True Delete in Oracle Beehive

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Charles Phillips and Chuck Rozwat during their Open World keynote speech today demonstrated how an IRM integration has been prototyped to protect documents that are stored in a Workspace within Beehive. They described security as one of the main features of the Beehive platform; IRM extends this security when documents and emails are used outside the Beehive environment. As Chuck said, "I am a hoarder of documents", he often saves documents to his local machine where it is easer to work on them. However in doing so any security that applied to the document whilst it resided in the repository is lost when removed.

Not so with IRM, rights to the content, as defined inside Beehive, are persistantly applied even when the document is moved beyond the storage area of the Workspace. So Chuck saved a document down to the local machine, then Charles deleted the original document inside the Beehive Workspace with "True Delete". When Chuck next went to open the locally saved copy, he was denied access because of the true delete. This shows an important element of the new 11g release of Oracle IRM. We are able to delegate the request for rights from the IRM server to anything, in this instance it is the Beehive server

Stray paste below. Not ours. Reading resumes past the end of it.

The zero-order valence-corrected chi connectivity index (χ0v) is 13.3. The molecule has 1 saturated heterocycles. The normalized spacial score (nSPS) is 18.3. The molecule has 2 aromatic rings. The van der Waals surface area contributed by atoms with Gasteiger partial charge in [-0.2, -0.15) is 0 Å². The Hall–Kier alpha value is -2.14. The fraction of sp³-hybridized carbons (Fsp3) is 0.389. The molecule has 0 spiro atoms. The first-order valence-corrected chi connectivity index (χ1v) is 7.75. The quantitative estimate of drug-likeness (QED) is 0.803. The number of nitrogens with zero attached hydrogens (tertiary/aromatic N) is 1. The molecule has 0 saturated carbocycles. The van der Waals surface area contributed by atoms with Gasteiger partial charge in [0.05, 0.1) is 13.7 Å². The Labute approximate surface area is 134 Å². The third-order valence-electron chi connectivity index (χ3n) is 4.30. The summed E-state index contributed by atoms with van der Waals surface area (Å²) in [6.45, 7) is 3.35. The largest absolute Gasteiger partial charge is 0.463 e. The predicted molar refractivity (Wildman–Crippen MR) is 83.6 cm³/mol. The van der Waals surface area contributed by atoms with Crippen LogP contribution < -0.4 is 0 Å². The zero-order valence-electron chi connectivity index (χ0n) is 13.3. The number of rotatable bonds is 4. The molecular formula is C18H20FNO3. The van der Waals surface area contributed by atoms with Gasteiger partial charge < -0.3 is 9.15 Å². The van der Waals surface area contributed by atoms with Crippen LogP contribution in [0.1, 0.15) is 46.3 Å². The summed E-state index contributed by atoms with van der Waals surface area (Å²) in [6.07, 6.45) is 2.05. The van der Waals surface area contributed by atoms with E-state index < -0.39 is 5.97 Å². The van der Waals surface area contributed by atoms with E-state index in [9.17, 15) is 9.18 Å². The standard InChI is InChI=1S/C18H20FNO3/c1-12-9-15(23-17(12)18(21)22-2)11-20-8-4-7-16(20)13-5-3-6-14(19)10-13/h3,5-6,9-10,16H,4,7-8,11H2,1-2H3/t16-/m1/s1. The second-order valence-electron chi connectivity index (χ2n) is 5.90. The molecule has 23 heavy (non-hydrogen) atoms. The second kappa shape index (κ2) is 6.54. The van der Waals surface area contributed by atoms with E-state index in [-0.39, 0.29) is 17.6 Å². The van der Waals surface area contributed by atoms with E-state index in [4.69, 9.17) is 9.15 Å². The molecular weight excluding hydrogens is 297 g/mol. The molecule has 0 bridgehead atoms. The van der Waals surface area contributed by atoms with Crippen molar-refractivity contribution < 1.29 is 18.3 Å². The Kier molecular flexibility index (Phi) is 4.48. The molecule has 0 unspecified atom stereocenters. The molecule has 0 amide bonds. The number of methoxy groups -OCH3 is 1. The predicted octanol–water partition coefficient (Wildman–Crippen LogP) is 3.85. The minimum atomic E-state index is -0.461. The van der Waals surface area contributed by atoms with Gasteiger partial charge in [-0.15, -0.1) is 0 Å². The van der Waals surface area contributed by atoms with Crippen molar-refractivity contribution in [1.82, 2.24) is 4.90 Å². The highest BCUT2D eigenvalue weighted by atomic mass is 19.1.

Charles Phillips demonstrating Oracle IRM in Beehive
but could well be a content management system, records management application, anything which stores rights about access to information. In this demo when Charles true-deleted the document, it automatically revoked all access to all copies of the document via IRM. So when Chuck tried to access the locally saved document it talked to the IRM server which denied access to the document. In fact it would deny access to any copy that exists anywhere, both inside and outside of Beehive and inside or outside the traditional enterprise security perimeters such as the firewall.
I had the chance to speak with James Leask, the IRM Developer flown over from the UK to work with the Beehive team and help them with the prototyping of the integration. James said "The new 11g server due for release next year, has a highly extensible architecture allowing me to quickly write a plugin to delegate rights to the Beehive server. It was written in Java and uses web services.".

James was available behind the scenes during the demonstration incase last minute changes were required. However everything went very smoothly, so much so, it was hard to believe that it was live software being shown and not just slideware.
James Leask, Oracle IRM developer. Looking forward to fun in San Francisco
"Implementing the integration was simple, it only took about a day. Leaving me the rest of the week to enjoy San Francisco!"
James Leask, IRM Developer

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